Forgot your password?
typodupeerror
Science

Science Fiction into Science Fact? 892

Posted by Cliff
from the our-imaginations-turned-into-reality dept.
Selanit asks: "I'm a student of English literature at the University of Colorado, in Boulder, with a pronounced interest in all things tech as well. Next term I'll be taking an Independent Study course which combines the two -- the topic will be 'Influences of Science Fiction on Real-World Tech.' The professor and I are still trying to assemble a reading list. So here's my question: what science-fiction novels have had a particularly noticeable effect on the development of technology? I'm mainly interested in books that have been written since World War II. The line of inquiry is not limited to computers; any kind of link between sci-fi and hard tech will do (e.g. Cap'n Kirk's communicator == prototype mobile phone). Books that have lent a name to a technology are also interesting (like the 'Little-Endian, Big-Endian' terms which were lifted from Gulliver's Travels, or 'Babel Fish' from Douglas Adams)."
This discussion has been archived. No new comments can be posted.

Science Fiction into Science Fact?

Comments Filter:
  • ACC (Score:2, Insightful)

    by Debillitatus (532722) <devillel2@@@hotmail...com> on Monday November 26, 2001 @02:32PM (#2614432) Journal
    I've heard it said that Arthur C. Clarke had the idea for geosynchronous satellites, and wrote about them in a few of his novels.
  • Snow Crash (Score:2, Insightful)

    by Strange_Attractor (160407) on Monday November 26, 2001 @02:33PM (#2614443) Homepage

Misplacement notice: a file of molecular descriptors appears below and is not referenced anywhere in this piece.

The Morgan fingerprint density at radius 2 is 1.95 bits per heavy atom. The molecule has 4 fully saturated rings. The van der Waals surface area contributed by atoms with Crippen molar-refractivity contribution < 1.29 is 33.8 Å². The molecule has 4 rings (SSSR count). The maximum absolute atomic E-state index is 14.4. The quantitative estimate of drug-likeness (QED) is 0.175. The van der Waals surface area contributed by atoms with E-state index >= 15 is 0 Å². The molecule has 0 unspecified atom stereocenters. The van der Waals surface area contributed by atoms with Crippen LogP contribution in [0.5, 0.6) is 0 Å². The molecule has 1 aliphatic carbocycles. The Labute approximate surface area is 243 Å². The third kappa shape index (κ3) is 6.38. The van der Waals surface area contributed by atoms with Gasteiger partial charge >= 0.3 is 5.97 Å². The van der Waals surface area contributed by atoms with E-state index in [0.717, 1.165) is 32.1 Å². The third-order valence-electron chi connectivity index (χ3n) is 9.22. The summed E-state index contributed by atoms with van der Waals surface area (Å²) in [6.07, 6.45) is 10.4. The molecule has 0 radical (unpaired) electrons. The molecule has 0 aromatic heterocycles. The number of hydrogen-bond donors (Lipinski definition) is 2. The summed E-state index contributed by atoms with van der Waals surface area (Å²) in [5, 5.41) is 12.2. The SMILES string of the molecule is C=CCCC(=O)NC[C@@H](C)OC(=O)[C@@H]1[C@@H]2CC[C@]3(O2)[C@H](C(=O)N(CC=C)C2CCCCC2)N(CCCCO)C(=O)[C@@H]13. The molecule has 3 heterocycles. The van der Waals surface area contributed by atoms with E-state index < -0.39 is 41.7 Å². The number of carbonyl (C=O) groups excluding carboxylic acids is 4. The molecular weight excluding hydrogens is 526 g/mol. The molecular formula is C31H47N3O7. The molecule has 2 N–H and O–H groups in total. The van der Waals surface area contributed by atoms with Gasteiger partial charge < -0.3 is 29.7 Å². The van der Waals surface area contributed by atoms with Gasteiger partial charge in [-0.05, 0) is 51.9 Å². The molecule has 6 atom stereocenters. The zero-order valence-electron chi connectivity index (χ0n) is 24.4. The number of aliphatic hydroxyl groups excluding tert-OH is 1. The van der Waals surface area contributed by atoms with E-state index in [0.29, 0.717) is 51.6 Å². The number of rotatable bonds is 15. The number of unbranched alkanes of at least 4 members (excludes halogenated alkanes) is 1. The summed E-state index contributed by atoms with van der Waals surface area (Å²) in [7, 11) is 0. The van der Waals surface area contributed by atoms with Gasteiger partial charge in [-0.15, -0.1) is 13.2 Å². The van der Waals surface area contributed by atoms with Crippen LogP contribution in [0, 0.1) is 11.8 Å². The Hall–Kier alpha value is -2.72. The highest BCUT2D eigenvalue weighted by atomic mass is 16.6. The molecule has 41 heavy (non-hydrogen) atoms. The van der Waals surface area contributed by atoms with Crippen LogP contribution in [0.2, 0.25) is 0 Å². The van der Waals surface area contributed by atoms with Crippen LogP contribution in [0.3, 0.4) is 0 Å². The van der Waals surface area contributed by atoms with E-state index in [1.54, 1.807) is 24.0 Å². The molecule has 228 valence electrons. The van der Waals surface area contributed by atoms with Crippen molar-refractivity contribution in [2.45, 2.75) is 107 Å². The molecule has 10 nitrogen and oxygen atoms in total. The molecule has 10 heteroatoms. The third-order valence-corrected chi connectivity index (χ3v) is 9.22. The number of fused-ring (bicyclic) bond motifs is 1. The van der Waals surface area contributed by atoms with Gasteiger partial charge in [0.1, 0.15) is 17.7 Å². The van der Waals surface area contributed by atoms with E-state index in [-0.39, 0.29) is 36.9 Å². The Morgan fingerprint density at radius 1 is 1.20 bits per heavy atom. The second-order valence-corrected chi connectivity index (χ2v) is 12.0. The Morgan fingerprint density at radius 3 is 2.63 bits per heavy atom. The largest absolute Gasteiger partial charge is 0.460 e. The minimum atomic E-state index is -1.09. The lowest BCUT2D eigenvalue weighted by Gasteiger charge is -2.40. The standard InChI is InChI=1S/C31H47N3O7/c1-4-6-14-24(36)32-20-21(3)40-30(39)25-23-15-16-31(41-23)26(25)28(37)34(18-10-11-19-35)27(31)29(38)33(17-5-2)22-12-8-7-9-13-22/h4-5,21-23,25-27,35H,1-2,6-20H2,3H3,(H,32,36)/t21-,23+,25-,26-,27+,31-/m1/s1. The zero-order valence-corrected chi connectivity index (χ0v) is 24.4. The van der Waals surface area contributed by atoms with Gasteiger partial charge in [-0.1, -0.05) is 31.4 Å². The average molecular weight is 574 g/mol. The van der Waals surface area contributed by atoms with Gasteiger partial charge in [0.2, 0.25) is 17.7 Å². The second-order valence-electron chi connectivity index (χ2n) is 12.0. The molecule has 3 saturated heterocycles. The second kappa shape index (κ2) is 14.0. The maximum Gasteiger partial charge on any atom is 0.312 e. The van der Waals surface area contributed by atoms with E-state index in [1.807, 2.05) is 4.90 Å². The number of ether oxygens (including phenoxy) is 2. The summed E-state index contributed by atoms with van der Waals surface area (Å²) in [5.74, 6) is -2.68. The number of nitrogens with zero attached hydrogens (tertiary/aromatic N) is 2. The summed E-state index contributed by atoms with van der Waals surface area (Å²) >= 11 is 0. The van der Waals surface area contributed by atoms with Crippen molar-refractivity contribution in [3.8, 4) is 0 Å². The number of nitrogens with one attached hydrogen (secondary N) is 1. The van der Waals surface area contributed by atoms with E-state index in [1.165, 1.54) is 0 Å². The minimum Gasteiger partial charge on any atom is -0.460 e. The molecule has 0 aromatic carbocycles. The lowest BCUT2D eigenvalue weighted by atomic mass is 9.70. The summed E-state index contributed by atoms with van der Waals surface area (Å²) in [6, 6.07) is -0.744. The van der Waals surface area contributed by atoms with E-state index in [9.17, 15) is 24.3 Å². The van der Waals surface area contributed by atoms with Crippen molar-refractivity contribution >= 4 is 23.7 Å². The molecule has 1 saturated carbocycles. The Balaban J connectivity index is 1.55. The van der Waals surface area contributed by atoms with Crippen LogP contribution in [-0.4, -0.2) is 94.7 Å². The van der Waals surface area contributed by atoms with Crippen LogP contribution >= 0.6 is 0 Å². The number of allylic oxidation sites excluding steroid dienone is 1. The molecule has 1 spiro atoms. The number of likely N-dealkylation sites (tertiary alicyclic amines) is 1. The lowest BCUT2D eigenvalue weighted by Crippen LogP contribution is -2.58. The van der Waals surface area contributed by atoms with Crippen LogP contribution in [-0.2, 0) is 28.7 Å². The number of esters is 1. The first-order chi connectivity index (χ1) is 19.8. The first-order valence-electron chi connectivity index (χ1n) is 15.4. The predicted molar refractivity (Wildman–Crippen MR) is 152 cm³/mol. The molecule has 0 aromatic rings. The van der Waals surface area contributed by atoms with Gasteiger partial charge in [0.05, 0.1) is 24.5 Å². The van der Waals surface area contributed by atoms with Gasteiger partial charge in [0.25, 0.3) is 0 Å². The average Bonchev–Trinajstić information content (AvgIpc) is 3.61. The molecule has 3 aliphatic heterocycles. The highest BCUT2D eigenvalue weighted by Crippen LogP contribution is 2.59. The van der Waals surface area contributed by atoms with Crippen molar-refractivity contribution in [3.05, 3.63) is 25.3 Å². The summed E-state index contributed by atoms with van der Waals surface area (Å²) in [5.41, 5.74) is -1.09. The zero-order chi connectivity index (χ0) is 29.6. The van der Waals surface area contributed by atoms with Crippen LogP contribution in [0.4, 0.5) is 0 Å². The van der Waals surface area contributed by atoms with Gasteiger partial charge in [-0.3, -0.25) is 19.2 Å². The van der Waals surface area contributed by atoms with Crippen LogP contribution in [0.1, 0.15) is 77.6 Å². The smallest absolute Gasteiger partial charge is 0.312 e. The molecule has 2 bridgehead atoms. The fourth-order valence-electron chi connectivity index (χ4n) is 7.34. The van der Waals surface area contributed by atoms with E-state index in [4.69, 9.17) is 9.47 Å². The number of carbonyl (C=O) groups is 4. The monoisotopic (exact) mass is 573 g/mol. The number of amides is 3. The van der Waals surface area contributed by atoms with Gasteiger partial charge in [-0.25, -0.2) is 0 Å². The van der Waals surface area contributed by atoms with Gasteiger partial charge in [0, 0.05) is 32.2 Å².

I've read (I believe here on /.) that many Silicon Valley companies gave that to employees and said "this is what we're aiming for", especially referring to his vision of the Metaverse. This was before the bubble popped, of course .
  • Jargon (Score:4, Insightful)

    by UCRowerG (523510) <UCRowerG@yahoo. c o m> on Monday November 26, 2001 @02:33PM (#2614446) Homepage Journal
    The Jargon File might be a good place to start:

    http://www.tuxedo.org/~esr/jargon/html/index.html [tuxedo.org]

  • by LittleGuy (267282) on Monday November 26, 2001 @02:35PM (#2614456)
    Jules Verne, from "20,000 Leagues" to "From the Earth to the Moon".
  • by v3rb (239648) on Monday November 26, 2001 @02:35PM (#2614462) Homepage
    Jules Verne wrote about nuclear submarines a long time before their invention. Even though this is not your typical "science fiction" book it did have an influence on people.
  • Asimov (Score:2, Insightful)

    by FireCar (522036) on Monday November 26, 2001 @02:35PM (#2614465) Homepage
    I know that this is the obvious thing to say, but hell, Isaac Asimov would be a great start in reading on things. His stories not only deal with technology, but how technology can get the better of us. As in the story where everyone depends on calculators and doing math by hand is revolutionary (sorry if I forgot the name). He not only shows us where we can go, but also where not to go.
  • by wrinkledshirt (228541) on Monday November 26, 2001 @02:36PM (#2614473) Homepage
    I think Sci-Fi has had less to do with bringing about certain technologies (still waiting on my ansible) than it has on coining terms that have been applied to technologies.

    For instance, look at Neuromancer. It gave us the term "Cyberspace", which was cool, but then tried to convince us of a guy running around trying to fence one-megabyte ram sticks. Talk about dystopian...
  • by x mani x (21412) <mghase.cs@mcgill@ca> on Monday November 26, 2001 @02:37PM (#2614492) Homepage
    Star Trek : The Next Generation Technical Manual [amazon.com]

    While this book may be the inverse (or reverse?) of what you're looking for, it is extremely interesting, and will surely help you a lot from a research standpoint for your project. It is basically a detailed description of every technical aspect of the ST:TNG universe, which includes many convergences between science fact and science fiction.

    Also don't forget to note the name of the first space shuttle ever: The Enterprise [nasa.gov].
  • Arthur C Clarke (Score:3, Insightful)

    by abde (136025) <apoonawa-blog@ya ... com minus author> on Monday November 26, 2001 @02:38PM (#2614502) Homepage